Mayoral debate leaves Brewerytown residents unimpressed and unconvinced

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Philadelphia’s six Democratic mayoral candidates have participated in dozens of forums to discuss their ideas and zing their opponents. With less than two weeks left before the primary, the question is: Are their messages getting through to voters?

Third in series of election-year visits to Brewerytown, just one Philadelphia neighborhood in flux. [Part 1, Part 2]

Philadelphia’s six Democratic mayoral candidates have participated in dozens of forums to discuss their ideas and zing their opponents. With less than two weeks left before the primary, the question is: Are their messages getting through to voters?

To find out, NewsWorks/WHYY gathered a few residents from the North Philly neighborhood of Brewerytown to watch the final televised mayoral debate at Sarah’s Place, a tiny bar on the corner of 29th and Flora streets. 

Being Cinco de Mayo, it was a busier Tuesday night than usual for the friendly bartenders, Steve Ferrell and Chris Waugh, so we cranked up the volume on the flat-screen TV set to channel 6abc. 

The debate covered territory the candidates are accustomed to by now — school funding, bringing businesses to Philadelphia, and the tension between police and communities.

But the thing that got the crowd in Brewerytown sitting up on their bar stools was … tax abatements.

“Now, my thing is, if you already established and you’ve gotten the tax abatement once … you shouldn’t get another tax abatement,” said Warren Hill, who has lived in Brewerytown — or North Philly, as longtime residents call it — for most of his 53 years.

Sitting next to him was Nicole McDonald, who has lived in the neighborhood for a year and a half.

“The tax breaks should come to people like landlords who have a certain percentage of lower income housing in their buildings,” McDonald said.

While tax abatements are not the sexiest topic, the subject hits home here because, like many neighborhoods in Philadelphia, Brewerytown is changing. New stores are opening on the main drag of Girard Avenue and more people are moving into brand-new condos and rehabbed rowhouses. Some call it “revitalization.” Others call it “gentrification.”

The mayoral candidates disagree about what to do with the city’s 10-year tax abatement on new developments. Jim Kenney supports it, but also wants to increase the city’s land value to collect more property tax revenue. Lynne Abraham is proposing a 20-year tax abatement on new construction in the city’s neighborhoods.

Julie Dietrich, who has lived in Brewerytown for six years, was surprised by state Sen. Tony Williams’ answer that he also wants to adjust the tax abatement program to bring more development to neighborhoods outside Center City. Dietrich said she thought only high-profile projects like the new Comcast tower get those benefits.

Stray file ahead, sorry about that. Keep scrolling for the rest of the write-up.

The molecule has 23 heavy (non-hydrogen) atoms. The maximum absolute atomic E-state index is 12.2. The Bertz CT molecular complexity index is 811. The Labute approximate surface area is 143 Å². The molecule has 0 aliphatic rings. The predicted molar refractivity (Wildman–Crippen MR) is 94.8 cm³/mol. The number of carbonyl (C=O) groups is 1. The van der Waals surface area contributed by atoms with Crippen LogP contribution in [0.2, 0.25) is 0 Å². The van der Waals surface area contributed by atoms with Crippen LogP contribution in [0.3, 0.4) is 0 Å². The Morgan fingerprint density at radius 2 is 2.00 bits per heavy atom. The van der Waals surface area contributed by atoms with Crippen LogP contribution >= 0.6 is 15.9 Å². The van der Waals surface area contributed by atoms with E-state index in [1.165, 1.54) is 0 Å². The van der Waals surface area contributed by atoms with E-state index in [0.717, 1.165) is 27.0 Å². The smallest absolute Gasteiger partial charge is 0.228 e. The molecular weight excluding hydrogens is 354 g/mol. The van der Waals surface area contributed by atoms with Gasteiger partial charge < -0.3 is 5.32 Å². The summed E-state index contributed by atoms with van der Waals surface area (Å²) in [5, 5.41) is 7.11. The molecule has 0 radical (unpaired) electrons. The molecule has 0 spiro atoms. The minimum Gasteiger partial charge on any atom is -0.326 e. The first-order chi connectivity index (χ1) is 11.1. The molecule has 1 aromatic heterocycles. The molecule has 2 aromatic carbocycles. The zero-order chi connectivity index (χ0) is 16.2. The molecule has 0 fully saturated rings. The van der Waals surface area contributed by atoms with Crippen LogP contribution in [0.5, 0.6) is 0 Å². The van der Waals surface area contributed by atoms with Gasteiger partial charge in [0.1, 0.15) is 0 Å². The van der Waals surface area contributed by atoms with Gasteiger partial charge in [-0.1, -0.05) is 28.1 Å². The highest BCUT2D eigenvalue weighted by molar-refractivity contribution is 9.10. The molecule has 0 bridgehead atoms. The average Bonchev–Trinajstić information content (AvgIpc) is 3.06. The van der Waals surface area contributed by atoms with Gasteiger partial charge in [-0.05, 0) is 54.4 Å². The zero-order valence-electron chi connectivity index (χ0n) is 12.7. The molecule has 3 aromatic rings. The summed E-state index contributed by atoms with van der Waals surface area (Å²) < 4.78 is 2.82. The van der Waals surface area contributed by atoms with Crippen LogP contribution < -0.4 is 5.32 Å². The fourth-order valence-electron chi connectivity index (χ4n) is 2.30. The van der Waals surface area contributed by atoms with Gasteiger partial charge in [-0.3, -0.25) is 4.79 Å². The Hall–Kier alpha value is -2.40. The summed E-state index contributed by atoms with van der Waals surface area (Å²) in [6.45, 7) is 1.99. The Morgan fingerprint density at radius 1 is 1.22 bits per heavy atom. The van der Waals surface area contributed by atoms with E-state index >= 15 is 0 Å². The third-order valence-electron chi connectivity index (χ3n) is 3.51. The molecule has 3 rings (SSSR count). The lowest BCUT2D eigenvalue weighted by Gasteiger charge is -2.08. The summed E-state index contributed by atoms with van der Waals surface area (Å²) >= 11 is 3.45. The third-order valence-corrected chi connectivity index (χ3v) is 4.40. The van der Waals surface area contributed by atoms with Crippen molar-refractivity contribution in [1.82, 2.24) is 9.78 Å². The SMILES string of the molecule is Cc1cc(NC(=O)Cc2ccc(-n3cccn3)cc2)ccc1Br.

“They’re gonna build that in Brewerytown? I mean, they’re the ones that are getting the tax abatements, right,” she asked. 

Hill pointed out that that tax abatements are a major reason for much of the new development to Brewerytown.

“All of the new houses, new buildings — they got tax abatements. All of them,” he said.

“And yet, they’re talking about how we don’t have enough money to pay for the school district,” Dietrich replied. 

Polls show most voters are split between Abraham, Williams and Kenney who has recently taken the lead. About 20 percent of voters remain undecided, and, after last night’s debate, it was clear these residents fall into that camp.

Overall, they were not impressed by the candidates’ performance.

Dietrich has seen some of them in TV ads, but this was her first time watching them speak in depth about their views. She was disappointed by a dearth of fresh ideas. 

“They’re all sitting up there saying, ‘We’re going to do this, we’re going to do that.’ Didn’t [Mayor] Nutter say that before him, and Street before him, and Rendell before him? And yet, these are entrenched problems,” she said.

All three Brewerytown residents say they are torn between one of the top three candidates who have had decades in public service and Doug Oliver, the youngest candidate in the race.

“In all of these speaking forums, he really does come out on top even though he doesn’t have any of the experience,” McDonald said.

“That’s where I think we go wrong at as voters because in our constitution … you don’t have to have experience in politics,” Hill interjected. 

So how do they choose? McDonald and Dietrich said they have more research to do.

As for Hill, he said it will come down to which candidate is the most convincing liar.

“That’s all they ever do to get voted in anyway,” he said with a laugh.

The candidates have less than two weeks left to close the sale.

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